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Hue

Hue

We braved the ‘hard seat’ option for our 3 hour train journey to Hue – travelling like the locals! The seats were very hard, and it was pretty warm in there too. You can’t see from the photo but there were kids just lying on the floor playing around, sacks of rice stuffed under any available seat. At times pretty chaotic!

We arrived in Hue at 8pm, and the humidity hit us straight away. We are definitely turning the temperature up a few notches now – Russia seems a distant memory!
Hue is a very beautiful city, and is a World Heritage Site as it is the capitol of the Nguyen emperors. It is a city full of architectural attractions including the Citadel and numerous royal tombs.
Our first day was spent exploring the Citadel –  Vietnam’s version of The Forbidden City in China.

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The Citadel was built between 1804 and 1833, and unfortunately due to both the French and American wars much of it was either destroyed or severely damaged by bombing. Only 20 of the original 148 buildings survived. Currently restoration work is in progress to save the damaged buildings.

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The two main sections of the Citadel which were the epicentre of Vietnamese royal life were The Imperial Enclosure (where the emperor’s residence, temples and palace was located), and the Forbidden Purple City (unfortunately this was almost entirely destroyed during the wars).

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In some of the buildings which had been restored there were pictures of past emperors, detailed family trees of the royal family, and information on the daily life inside the royal walls. Thoroughly interesting – for instance a very famous emperor called Emperor Tu Duc had in total 104 wives and many concubines, although no offspring.
Thank goodness times have changed!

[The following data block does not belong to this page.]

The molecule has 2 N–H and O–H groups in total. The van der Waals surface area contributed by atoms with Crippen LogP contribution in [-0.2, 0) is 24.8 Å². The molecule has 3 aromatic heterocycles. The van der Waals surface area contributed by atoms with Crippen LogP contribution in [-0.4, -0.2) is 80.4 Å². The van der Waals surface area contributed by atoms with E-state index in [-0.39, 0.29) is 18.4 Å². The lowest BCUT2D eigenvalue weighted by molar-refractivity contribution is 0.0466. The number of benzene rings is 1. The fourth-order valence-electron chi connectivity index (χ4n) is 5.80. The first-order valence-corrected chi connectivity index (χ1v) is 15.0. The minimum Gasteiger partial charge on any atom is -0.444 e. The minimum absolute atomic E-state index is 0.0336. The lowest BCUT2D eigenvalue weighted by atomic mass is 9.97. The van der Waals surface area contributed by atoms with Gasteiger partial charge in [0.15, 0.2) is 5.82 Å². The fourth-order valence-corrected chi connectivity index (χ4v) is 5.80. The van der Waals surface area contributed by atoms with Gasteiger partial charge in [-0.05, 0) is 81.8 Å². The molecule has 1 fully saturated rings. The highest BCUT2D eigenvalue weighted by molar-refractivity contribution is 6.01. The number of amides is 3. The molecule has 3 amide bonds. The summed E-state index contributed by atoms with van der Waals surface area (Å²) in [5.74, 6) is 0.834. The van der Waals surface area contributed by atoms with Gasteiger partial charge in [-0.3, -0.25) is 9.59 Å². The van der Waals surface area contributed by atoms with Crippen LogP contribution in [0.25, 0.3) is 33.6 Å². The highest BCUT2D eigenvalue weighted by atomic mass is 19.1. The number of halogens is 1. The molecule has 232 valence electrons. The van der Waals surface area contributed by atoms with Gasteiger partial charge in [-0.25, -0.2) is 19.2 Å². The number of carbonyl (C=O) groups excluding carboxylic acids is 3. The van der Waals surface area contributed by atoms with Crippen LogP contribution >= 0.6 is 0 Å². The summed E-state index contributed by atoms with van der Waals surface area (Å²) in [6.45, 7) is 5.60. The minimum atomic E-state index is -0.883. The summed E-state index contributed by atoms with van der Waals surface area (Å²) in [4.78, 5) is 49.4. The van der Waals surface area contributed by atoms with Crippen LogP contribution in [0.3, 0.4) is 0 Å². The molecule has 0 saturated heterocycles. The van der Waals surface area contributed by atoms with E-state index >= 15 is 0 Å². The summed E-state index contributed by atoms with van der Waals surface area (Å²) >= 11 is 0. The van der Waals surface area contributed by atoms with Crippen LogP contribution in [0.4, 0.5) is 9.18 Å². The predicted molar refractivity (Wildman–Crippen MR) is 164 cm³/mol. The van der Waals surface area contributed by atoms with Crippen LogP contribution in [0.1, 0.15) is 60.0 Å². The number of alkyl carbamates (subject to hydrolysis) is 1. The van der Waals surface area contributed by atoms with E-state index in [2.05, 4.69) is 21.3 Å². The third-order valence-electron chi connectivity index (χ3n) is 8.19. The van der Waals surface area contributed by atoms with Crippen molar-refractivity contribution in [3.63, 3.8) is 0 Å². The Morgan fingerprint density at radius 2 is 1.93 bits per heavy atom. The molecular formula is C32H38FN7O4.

There were some very quiet and secluded areas which were nice just to take some time out and take in our surroundings – much more different than our experience in the Forbidden City which was just full of people, selfie sticks and people posing.

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The following day we hired out a motorbike and set out to visit one of the royal tombs on the outskirts of the city. Our first stop however was to an old Buddhist temple out in the sticks. After pulling up on the bike instantly we have a lady telling us we need to pay to park – another typical tourist scam that we continually come up against out here. As there is nowhere else to park we do pay, after some haggling of course. The rule is – if there is no official written price you must haggle. So for anything, like parking, buying fruit, bus tickets,even water in the small shops, you have to haggle otherwise you will get ripped off. For instance we wanted 4 satsumas the other day, the guy wanted 50,000 Dong (£1.53), and we got him down to 10,000 Dong (31p). The locals will still get it for cheaper.
So, the lady has her parking money and we are all happy.
It was a very old and beautiful temple, we spent more time exploring the surrounding grounds as it had a great tropical feel to it – many butterflies were fluttering around and we found some creepy crawlies!

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It’s amazing what you find when you look closely enough!
Again, the air had a wonderful scent of incense, and the quietness of the place was a refreshing change to the busy streets.

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We eventually made it to the tomb of Minh Mang, after getting a little lost! We ended up on a very rural lane which was basically a giant muddy puddle. I had to get off the bike and dodge the stinging nettles on the road side whilst Paul ploughed through the mud on the bike!
Another episode of ‘is this a scam or for real’ – 2 ‘official’ entrances which we were being shouted at to use by people. Obviously we didn’t and drove straight past them. Another rule we have come up with – if in doubt follow the tour buses!
So, we are at the official entrance, another person trying to get money out of us for parking. We refuse this time and walk on through.
After the rigmarole of getting here we can now relax right? No more scamming…..except if you want to but an ice cream that is.
Enough sarcasm now as the tomb was pretty impressive. Minh Mang actually planned his tomb himself during his reign (1820-1840). It is built in a quiet, natural setting, away from the city. It was nice just to take a walk through and enjoy the tranquility.

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We enjoyed our time in Hue – a city full of history which was fascinating to see. Another short train journey to take us to Hoi’An is our next stop.

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